The big picture: The global transition to 5G is accelerating, and that’s where Qualcomm still dominates. As the company lost some of its grip on the LTE side and Huawei lost the ability to make its own chips, MediaTek was quick to step in and scoop up some of their business. It’s not yet clear if this trend will continue past the current chip shortage, but the landscape of application processors, systems-on-a-chip, and baseband modems is certainly changing.
Back in December 2020, MediaTek surpassed Qualcomm in terms of market share for the first time, with over 100 million smartphones sold in Q3 2020 being powered by its Dimensity and Helio chipsets. The latter company is still the king of 5G chipsets for now with a 55 percent share of total volume, but it looks like its dominance is now being challenged more than ever before.
According to new data for Counterpoint Research, MediaTek’s share of the global smartphone SoC and baseband modem market has grown to 43 percent in the second quarter of this year, which is a healthy increase from the 35 percent share recorded in the previous quarter. By comparison, Qualcomm had a 29 percent share of the market in Q1, but only a 24 percent share in the second quarter.
A major driver of MediaTek’s growth over the three months ending in June was a relentless focus on low-end and mid-range 5G-ready chipsets in addition to aggressive pricing on LTE chipsets. This allowed the Taiwanese company to capture 30 percent of the 5G modem market, while Qualcomm currently leads with a 55 percent share. Both companies are up year-over-year at the expense of Samsung, Huawei, and others — Qualcomm’s share grew 90 percent while MediaTek’s share almost tripled over the same period.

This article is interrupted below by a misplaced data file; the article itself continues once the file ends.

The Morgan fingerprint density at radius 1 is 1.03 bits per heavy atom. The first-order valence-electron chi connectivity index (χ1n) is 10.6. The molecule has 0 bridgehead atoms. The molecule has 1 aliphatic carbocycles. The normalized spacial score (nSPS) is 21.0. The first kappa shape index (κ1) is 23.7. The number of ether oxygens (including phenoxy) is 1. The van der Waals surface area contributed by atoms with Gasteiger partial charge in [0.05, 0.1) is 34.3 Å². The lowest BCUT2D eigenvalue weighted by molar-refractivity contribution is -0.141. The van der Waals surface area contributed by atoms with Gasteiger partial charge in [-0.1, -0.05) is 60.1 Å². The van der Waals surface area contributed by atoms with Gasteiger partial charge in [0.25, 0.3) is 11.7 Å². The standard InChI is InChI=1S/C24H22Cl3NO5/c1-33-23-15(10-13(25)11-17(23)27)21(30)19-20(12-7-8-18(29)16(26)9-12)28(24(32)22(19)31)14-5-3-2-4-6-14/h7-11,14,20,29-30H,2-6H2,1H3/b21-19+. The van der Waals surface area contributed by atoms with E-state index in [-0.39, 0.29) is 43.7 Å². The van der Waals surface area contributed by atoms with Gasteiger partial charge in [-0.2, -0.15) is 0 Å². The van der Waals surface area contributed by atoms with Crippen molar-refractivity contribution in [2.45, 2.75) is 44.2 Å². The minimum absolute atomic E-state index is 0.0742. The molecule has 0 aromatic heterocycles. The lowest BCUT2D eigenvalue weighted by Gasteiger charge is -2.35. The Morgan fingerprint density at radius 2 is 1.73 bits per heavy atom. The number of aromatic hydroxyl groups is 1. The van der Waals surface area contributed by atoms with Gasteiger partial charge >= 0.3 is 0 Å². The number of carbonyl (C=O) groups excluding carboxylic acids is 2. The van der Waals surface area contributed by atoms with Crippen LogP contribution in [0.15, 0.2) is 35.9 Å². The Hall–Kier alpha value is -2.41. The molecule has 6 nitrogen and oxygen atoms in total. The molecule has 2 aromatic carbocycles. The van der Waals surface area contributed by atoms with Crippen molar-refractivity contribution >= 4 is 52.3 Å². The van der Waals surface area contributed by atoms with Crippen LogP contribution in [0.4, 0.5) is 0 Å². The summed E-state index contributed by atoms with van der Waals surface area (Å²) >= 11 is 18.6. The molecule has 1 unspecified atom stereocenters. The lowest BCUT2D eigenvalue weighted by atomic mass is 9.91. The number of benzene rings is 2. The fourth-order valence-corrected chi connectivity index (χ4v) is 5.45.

Qualcomm has been struggling as a result of the ongoing chip shortage, and the company has been hit particularly hard in the high-end segment, where it hasn’t been able to mitigate supply chain bottlenecks. Meanwhile, Apple seems to be the only company that has seen little impact, but that situation could change in the coming months. Either way, a big reason why Qualcomm dominates the 5G space is Apple’s iPhone 12, but that will go away in 2023 when the Cupertino giant will transition to in-house 5G modems.
Samsung’s share of the mobile chipset market slipped this year to just seven percent, but the company recently started selling its Exynos chips to Chinese ODMs as well as Google, so it won’t be long before its market share bounces back. Additionally, the Korean giant is preparing an Exynos 2200 chipset with “Voyager” Radeon graphics, increasing the pressure on Qualcomm even further.
MediaTek’s strength has traditionally been in the low-end and mid-range segments, but the company has big plans for the high-end arena and is slowly making its way into the lucrative US market. The rumor mill says MediaTek’s upcoming Dimensity 2000 chipset will be built on TSMC’s 4nm node and will be able to compete with Qualcomm and Samsung’s greatest in terms of performance and energy efficiency. If true, we’re definitely looking at exciting times ahead.